Making your mind up – thoughts on “Mind Change” by Baroness Susan Greenfield

Making your mind up – thoughts on “Mind Change” by Baroness Susan Greenfield

I tend to read books a couple of years after they’ve hit the shelves. This is not deliberate, it’s more a perpetual state of not quite catching up, but tardiness has its advantages. Reading new material alongside critical responses is to be recommended.

The process of digesting a text, seeing critical responses and then forming an opinion gives a unique hit of Trivium-esque learning (with reference to Martin Robinson’s “Trivium”).

1: Grammar (the reading of the text);

2: Dialectic (the reaction, critical review and other opinions considered, tested);

3: Rhetoric (an opinion launched).

(You can read my review of “Trivium” here.)

In this spirit I read Baroness Susan Greenfield’s “Mind Change” – Penguin, 2014.  I was aware that Greenfield’s work had provoked controversy on publication. I alluded to the “spat” with Professor Dorothy Bishop and other academics last year in an address I gave to BSN colleagues about the potential impact pervasive technology has on the minds of young people.

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As educators we have to engage intelligently with this debate.

In brief, and hopefully without being too reductive, Greenfield’s premise is that technology is changing what it means to be human. That children’s brains are being re-wired by search engines and high-octane virtual interactions to the detriment of attention spans and social skills. The “Mind Change” title is designed to resonate with the fear and scientific basis of “Climate Change.”

Greenfield was criticised largely because the research isn’t really in place to make these assertions, although throughout the book references to small-scale studies are held up hopefully to fulfil the task. Although not entirely negative about the impact of technology on young minds, the balance of Greenfield’s material suggests partiality.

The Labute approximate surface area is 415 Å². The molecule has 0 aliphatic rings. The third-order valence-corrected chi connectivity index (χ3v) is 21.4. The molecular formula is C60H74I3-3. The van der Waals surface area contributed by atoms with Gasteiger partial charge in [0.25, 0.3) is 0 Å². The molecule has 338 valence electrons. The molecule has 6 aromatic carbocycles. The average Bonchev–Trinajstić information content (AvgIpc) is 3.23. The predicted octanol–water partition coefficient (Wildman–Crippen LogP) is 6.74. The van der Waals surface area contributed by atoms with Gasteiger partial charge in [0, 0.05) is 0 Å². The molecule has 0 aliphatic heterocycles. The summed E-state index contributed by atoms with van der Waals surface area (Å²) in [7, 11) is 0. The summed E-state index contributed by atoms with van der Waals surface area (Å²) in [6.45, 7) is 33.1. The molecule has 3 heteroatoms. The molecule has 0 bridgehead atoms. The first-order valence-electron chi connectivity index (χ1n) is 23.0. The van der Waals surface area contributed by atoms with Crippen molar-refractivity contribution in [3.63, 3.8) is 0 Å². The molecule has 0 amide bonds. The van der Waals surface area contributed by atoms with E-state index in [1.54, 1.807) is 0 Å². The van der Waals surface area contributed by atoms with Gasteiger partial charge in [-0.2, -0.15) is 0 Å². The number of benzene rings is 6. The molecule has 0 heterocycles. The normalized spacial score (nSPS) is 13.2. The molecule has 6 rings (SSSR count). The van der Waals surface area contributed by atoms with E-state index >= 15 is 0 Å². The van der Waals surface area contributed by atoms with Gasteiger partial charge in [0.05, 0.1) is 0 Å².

But it’s too easy to stereotype her thinking into shrill, red-top doom-mongering. It’s easy to be guilty of lazy thinking, influenced by the last thing we’ve read, such as a scathing review, or by delving into our own echo-chambers. One can disagree with Greenfield’s extrapolated implications for society but the book is worth reading for its provocations.

“Mind Change” offers interesting interpretations of brain function and specifically “thinking”. I liked the assertion that only the brain and people make new connections. Computers don’t. A computer’s experience is algorithmic – a human’s is unique. I’m hanging on to that concept.

As a parent of three teen “gamers” and the Principal of a school in which the parent voice is sometimes concerned about the impact of screen-time, I understand the attraction of the concept of “Mind Change”. But in wrestling with the transmission of the human tradition and navigating the accelerating world of the new, I fear we all too readily make assumptions about young people’s ability to imagine and direct their own future. It was ever thus. This is probably Greenfield’s blindspot.

As parents and educators we need to be there and we need to get out of the way. Knowing when to do which has always been the challenge of parenting and teaching.

Follow José Picardo for balanced perspectives on the benefits of educational technology and read Martin Robinson’s latest post about the dangers of predicting the future.

And do read “Mind Change” – even though it took a kicking in the press.

All will set you thinking. Please do share these thoughts below.